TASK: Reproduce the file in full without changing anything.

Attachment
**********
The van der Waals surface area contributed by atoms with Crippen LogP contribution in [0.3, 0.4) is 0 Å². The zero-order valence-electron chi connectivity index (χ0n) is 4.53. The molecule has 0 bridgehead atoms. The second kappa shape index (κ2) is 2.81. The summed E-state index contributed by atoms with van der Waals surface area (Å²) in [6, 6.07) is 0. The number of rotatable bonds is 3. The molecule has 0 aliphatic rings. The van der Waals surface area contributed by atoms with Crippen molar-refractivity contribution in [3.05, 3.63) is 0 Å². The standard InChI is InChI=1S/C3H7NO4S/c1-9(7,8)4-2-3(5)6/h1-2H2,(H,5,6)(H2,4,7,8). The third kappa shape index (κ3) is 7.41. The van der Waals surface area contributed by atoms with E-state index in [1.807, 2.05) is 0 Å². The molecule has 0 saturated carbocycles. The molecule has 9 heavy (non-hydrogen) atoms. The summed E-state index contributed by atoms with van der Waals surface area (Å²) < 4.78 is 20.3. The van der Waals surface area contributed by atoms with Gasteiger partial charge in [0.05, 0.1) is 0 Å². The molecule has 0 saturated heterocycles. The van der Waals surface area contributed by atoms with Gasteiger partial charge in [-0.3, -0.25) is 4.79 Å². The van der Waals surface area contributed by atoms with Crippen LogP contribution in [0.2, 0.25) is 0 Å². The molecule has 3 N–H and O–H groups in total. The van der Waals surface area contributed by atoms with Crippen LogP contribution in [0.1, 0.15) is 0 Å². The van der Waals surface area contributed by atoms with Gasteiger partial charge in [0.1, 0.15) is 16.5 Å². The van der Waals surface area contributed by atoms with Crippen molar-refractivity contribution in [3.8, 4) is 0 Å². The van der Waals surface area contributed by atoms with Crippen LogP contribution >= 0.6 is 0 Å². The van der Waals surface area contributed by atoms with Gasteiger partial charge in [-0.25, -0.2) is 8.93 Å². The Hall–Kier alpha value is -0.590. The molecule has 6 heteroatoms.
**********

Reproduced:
The van der Waals surface area contributed by atoms with Crippen LogP contribution in [0.3, 0.4) is 0 Å². The zero-order valence-electron chi connectivity index (χ0n) is 4.53. The molecule has 0 bridgehead atoms. The second kappa shape index (κ2) is 2.81. The summed E-state index contributed by atoms with van der Waals surface area (Å²) in [6, 6.07) is 0. The number of rotatable bonds is 3. The molecule has 0 aliphatic rings. The van der Waals surface area contributed by atoms with Crippen molar-refractivity contribution in [3.05, 3.63) is 0 Å². The standard InChI is InChI=1S/C3H7NO4S/c1-9(7,8)4-2-3(5)6/h1-2H2,(H,5,6)(H2,4,7,8). The third kappa shape index (κ3) is 7.41. The van der Waals surface area contributed by atoms with E-state index in [1.807, 2.05) is 0 Å². The molecule has 0 saturated carbocycles. The molecule has 9 heavy (non-hydrogen) atoms. The summed E-state index contributed by atoms with van der Waals surface area (Å²) < 4.78 is 20.3. The van der Waals surface area contributed by atoms with Gasteiger partial charge in [0.05, 0.1) is 0 Å². The molecule has 0 saturated heterocycles. The van der Waals surface area contributed by atoms with Gasteiger partial charge in [-0.3, -0.25) is 4.79 Å². The van der Waals surface area contributed by atoms with Crippen LogP contribution in [0.2, 0.25) is 0 Å². The molecule has 3 N–H and O–H groups in total. The van der Waals surface area contributed by atoms with Crippen LogP contribution in [0.1, 0.15) is 0 Å². The van der Waals surface area contributed by atoms with Gasteiger partial charge in [0.1, 0.15) is 16.5 Å². The van der Waals surface area contributed by atoms with Crippen molar-refractivity contribution in [3.8, 4) is 0 Å². The van der Waals surface area contributed by atoms with Crippen LogP contribution >= 0.6 is 0 Å². The van der Waals surface area contributed by atoms with Gasteiger partial charge in [-0.25, -0.2) is 8.93 Å². The Hall–Kier alpha value is -0.590. The molecule has 6 heteroatoms.